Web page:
He steered the boat past an island where a curl of smoke wafted off a wildfire and a state-funded project had dumped tons of sand in hopes of shielding casinos onshore from future storms. Those casinos were just pastel blips on a murky horizon when we reached West Ship Island, ten miles off the coast. Beachgoers unloaded from a ferry and traipsed by an old military fort. The fort was built at the island’s edge during the Civil War, but the island has shifted around it, and the fort now sits near its center. Waves had reached its red brick walls by 2010. The National Park Service, which manages the national seashore, doesn’t intervene in natural processes, even when it means watching islands they’re overseeing deteriorate. But this wasn’t an altogether natural process. Dredging a nearby shipping channel was accelerating erosion, park service staff decided, so they stepped in. Sand was added to the beach to push back the water, and now, it seeps in some of the ground-level windows. Stepping onto the dunes to peer in at a sun-filled interior courtyard, I came immediately under assault of sand fleas stinging their way up my ankles. I scrambled back onto the boardwalks that traverse the island.
Their path passes ponds where red-winged blackbirds called from cattails and rattlebox bushes offered seed pods for shaking. On the island’s Gulf-facing side, umbrellas and chairs lined the beach just past the changing rooms and snack bar. The buildings’ lower walls have been so routinely flooded that they’re now built with plastic siding instead of drywall. Those boardwalks have been torn up by storms and reconstructed so many times that this iteration has been nailed together instead of screwed. In the next storm, water and wind can lift the planks out of place and leave the struts in place, reducing the costs to rebuild. This is yet another place people are trying to learn how best to adapt, how to rebuild, and what to let go.
At one time, trees shaded these islands. They housed indigenous villages, then small military outposts. As these islands erode, layers of those historic inhabitants surface: belt buckles and buttons from early colonists, and arrow points and even human remains from those who lived and died here centuries ago.
If National Oceanic and Atmospheric Administration forecasts of three feet of sea level rise over the next half century bear out, that will swallow half of the islands in the Gulf Islands National Seashore. By some forecasts, sea levels could rise as much as six feet. At that point, almost nothing would remain. There’s every reason to expect that we will outlive this geography.
“There’s a lot of pieces in motion — rising sea levels, storms, human impact — like cogs in a breaking machine,” my guide told me. He takes his teenage sons to these islands as much as he can, certain that they won’t still exist by the time his boys are his age.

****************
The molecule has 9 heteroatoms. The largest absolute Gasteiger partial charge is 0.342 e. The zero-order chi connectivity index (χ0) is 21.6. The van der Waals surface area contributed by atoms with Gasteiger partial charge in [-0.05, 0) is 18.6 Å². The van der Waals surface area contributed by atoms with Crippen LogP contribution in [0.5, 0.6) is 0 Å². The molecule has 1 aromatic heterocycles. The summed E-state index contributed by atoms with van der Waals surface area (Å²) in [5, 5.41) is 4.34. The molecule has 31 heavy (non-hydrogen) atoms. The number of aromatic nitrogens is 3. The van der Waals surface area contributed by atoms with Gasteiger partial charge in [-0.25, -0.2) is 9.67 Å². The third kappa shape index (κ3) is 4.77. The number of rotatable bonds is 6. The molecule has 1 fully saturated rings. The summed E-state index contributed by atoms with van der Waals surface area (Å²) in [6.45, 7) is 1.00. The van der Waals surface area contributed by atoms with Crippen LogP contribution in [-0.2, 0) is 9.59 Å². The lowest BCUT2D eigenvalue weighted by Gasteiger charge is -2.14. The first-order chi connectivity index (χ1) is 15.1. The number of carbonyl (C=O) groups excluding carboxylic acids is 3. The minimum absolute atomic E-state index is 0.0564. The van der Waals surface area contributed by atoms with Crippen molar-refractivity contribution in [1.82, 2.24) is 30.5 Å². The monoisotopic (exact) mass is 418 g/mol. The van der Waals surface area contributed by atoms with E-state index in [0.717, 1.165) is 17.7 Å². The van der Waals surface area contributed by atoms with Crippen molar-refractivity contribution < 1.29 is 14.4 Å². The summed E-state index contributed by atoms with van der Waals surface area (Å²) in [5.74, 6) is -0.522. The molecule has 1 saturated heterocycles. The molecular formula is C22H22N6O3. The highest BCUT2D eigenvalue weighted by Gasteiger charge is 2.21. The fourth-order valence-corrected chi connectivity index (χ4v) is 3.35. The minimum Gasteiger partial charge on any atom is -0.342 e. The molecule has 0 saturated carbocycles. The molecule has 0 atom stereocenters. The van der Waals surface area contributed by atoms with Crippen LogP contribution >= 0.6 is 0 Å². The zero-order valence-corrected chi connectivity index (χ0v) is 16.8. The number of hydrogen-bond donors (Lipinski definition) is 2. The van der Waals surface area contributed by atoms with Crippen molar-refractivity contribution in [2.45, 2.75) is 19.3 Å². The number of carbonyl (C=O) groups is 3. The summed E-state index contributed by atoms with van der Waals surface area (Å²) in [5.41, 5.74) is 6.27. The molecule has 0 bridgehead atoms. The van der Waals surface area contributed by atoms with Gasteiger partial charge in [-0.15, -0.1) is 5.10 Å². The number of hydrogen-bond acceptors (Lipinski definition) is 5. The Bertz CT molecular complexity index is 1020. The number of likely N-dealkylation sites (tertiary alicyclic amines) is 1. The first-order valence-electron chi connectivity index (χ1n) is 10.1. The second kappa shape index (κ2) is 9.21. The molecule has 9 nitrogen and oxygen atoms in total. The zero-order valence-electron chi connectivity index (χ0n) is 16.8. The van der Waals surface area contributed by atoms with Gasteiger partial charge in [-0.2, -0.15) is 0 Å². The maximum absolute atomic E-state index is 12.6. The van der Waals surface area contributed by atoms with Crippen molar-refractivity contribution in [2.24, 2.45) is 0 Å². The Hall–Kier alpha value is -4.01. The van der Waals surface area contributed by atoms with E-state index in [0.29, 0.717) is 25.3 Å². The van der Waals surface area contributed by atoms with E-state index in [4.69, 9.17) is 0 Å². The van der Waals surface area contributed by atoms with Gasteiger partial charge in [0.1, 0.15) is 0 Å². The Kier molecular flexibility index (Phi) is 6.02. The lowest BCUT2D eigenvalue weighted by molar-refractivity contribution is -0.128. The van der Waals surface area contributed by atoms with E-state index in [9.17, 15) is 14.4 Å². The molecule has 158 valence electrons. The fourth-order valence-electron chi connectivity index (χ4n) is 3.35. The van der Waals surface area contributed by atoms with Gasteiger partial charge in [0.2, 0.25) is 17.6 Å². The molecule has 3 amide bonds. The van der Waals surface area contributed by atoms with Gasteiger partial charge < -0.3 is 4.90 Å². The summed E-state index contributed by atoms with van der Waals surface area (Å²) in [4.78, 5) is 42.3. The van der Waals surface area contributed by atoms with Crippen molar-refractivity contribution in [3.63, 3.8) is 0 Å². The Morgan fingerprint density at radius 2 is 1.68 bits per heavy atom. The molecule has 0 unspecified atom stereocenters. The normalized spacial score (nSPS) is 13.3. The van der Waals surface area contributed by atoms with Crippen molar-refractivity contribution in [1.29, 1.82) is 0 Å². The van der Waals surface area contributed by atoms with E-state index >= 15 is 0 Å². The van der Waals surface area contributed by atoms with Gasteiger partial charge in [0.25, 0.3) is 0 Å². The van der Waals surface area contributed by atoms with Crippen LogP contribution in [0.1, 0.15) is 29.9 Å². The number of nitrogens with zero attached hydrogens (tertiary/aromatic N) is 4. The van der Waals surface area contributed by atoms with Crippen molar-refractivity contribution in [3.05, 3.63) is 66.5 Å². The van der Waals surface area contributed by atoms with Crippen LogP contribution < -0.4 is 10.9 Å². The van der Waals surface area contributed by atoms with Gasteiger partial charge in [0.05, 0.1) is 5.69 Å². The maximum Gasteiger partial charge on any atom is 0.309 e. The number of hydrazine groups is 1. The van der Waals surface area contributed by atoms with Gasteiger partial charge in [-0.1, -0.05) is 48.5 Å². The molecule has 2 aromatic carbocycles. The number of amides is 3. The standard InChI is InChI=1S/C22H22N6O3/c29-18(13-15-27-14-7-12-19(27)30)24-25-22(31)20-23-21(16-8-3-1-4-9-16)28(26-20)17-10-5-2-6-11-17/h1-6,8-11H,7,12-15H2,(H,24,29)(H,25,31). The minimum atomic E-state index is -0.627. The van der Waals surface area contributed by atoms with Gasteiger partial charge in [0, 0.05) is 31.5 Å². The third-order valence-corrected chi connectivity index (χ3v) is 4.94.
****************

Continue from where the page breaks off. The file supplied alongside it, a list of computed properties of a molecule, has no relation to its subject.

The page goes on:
“This is not a unique story. Anywhere in the world we have barrier islands, this is occurring,” he said. “It’s all going to change. We just don’t know how.”
He’d said he’d show me climate change in action, and he did, pointing out edges broken by erosion, ghost forests, and places water had already claimed. As we visited other islands, these without docks, I jumped off the boat into warm, thigh-deep shallows. My sunscreen washed off and my calves burned as we walked one island’s edges after another. These sandy beaches provide habitat for endangered sea turtle nests, and a trail of clawed footprints on either side of the line of a dragged tail suggested one was also home to an alligator. Osprey and eagle nests added knotted tops to spindly, dead trees.
With a peak elevation of about four feet, in an area where an afternoon thunderstorm’s worth of wind can override the tide and carry water inland, these islands are living on borrowed time. In one such washover, standing saltwater had broiled in the sun so long that it was almost too hot to walk through. The water marked a weak point where a storm could rip the island in two. I wanted a map not to see where we are going, but to show where we have been. I wanted a map as a record of everything we used to have.
At certain corners of barrier islands, where the current curls around one edge and merges with those washing off the opposite face, the waves seem to stand still. They’re just a subtle gesture moving over the earth and catching the light. Standing shin-deep in that water, all that moves is the sand sinking away underfoot.
This work was supported in part by the Banff Center for Arts and Creativity’s environmental reportage program.